I'm not 100% sure that sysprep redisables this account for you, and you may have little luck turning back off from the answer file. Use MDT to deploy with a task sequence, this will allow you to disable the account at the very end of the deployment.

Try this in the Windows Deployment, Run Synchronous Section, it should disable the account after you run sysprep.

            <RunSynchronousCommand wcm:action="add">
                <Description>EnableAdmin</Description>
                <Order>1</Order>
                <Path>cmd /c net user Administrator /active:no</Path>
            </RunSynchronousCommand>

To make life easier on yourself, test all this in some kind of VM. I recommend virtual box, but any VM should work.Take a snapshot before you run sysprep, and that way you can test the answerfile and revert easily and save a lot of time.

UPDATE: Recently I had some luck using MDT and the Built in Admin, but creating a second account, making it admin, then disabling the admin at the very end of the task sequence using MDT. I don't think this can be done using the stand alone xml file, to get away with this you most likley need to use a MDT task sequence.

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Thank you for your response. I'm actually using LANDesk Provisioning to deploy the OS and apply the Unattend file. So just to confirm, when CopyProfile is set to True it will copy the profile of the built-in admin account? I ask this because I wanted to use another account for AutoLogon within my Unattend file. Another question is that within my Unattend file I do not make use of the generalise pass. Instead I use the specialise pass which does contain the Microsoft-Windows-Shell-Setup component and the CopyProfile value. Will this have any bearing on the outcome at all? Thanks again. –  JHamill Jan 9 '13 at 14:17
    
As a further point, I fully intend to replicate this within my VM environment as soon as I have access. :) –  JHamill Jan 9 '13 at 14:21
    
You may be able to use another account for the autologin, but it would most likley require creating that account after the image is captures by using syncronus commands also in the answer file. I think you may actually be correct, the copy profile setting may need to be in the specialize pass, not generalize, check and see. –  MDT Guy Jan 9 '13 at 18:12
    
Excellent, thank you for your help on this. From the articles/blogs I have read it appears that it must be in the Specialise path. I'll test this and post back with my findings. Thanks again. –  JHamill Jan 9 '13 at 19:20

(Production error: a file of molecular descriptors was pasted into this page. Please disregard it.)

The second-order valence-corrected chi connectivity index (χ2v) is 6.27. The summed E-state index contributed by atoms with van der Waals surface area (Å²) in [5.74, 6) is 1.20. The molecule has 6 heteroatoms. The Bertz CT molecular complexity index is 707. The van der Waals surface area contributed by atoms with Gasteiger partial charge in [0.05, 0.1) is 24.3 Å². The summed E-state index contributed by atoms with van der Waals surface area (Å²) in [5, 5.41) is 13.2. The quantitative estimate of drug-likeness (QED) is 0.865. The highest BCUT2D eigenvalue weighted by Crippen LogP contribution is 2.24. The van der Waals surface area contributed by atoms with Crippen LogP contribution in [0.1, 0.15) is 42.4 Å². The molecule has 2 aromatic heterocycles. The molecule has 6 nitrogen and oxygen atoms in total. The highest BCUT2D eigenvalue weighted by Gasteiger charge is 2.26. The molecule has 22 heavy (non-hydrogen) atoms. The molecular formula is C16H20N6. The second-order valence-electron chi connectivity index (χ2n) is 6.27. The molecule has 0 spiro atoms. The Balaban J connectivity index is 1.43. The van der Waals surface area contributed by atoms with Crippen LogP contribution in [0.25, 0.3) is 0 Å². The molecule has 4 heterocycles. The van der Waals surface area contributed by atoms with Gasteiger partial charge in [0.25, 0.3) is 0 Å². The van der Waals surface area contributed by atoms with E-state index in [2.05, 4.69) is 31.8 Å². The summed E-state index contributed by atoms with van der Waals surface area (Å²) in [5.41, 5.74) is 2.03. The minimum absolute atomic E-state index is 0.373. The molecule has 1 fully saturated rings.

+1 - good detail –  Carl B Feb 25 '13 at 5:50
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The proper method to configure the default user profile is before deployment, by using the built in administrator account and the ‘CopyProfile’ setting in the unattend.xml file as noted in the ‘Customize the default local user profile when preparing an image of Windows’ (which you linked in your original post). As MDT Guy pointed out in his post, and as mentioned in the above article, “If there are multiple user profiles, Windows sysprep may select an unexpected profile to copy to the default user profile”. Therefore, there should be no other profiles present.

This article also states that the built-in administrator is deleted (and re-created) during a clean installation or during the sysprep process, so there should be no need to disable the account in the answer file. The newly created administrator account will be disabled automatically and will also use the default user profile, so the default user profile settings will be carried over.

This also means that the default administrator account is not the default user profile, so changes made to this account will not propagate to the default user account without using the CopyProfile setting in the answer file.

If this is a system that cannot be re-imaged (you mention other profiles that must remain), there may be some other things that you can do to achieve your required changes, such as Group Policy settings. This article from the Springboard Series Blog may be of some help.

You may also find additional help for Group Policy settings on the Manage and Operate Windows 7 page of the Springboard Series on TechNet.

Hope this helps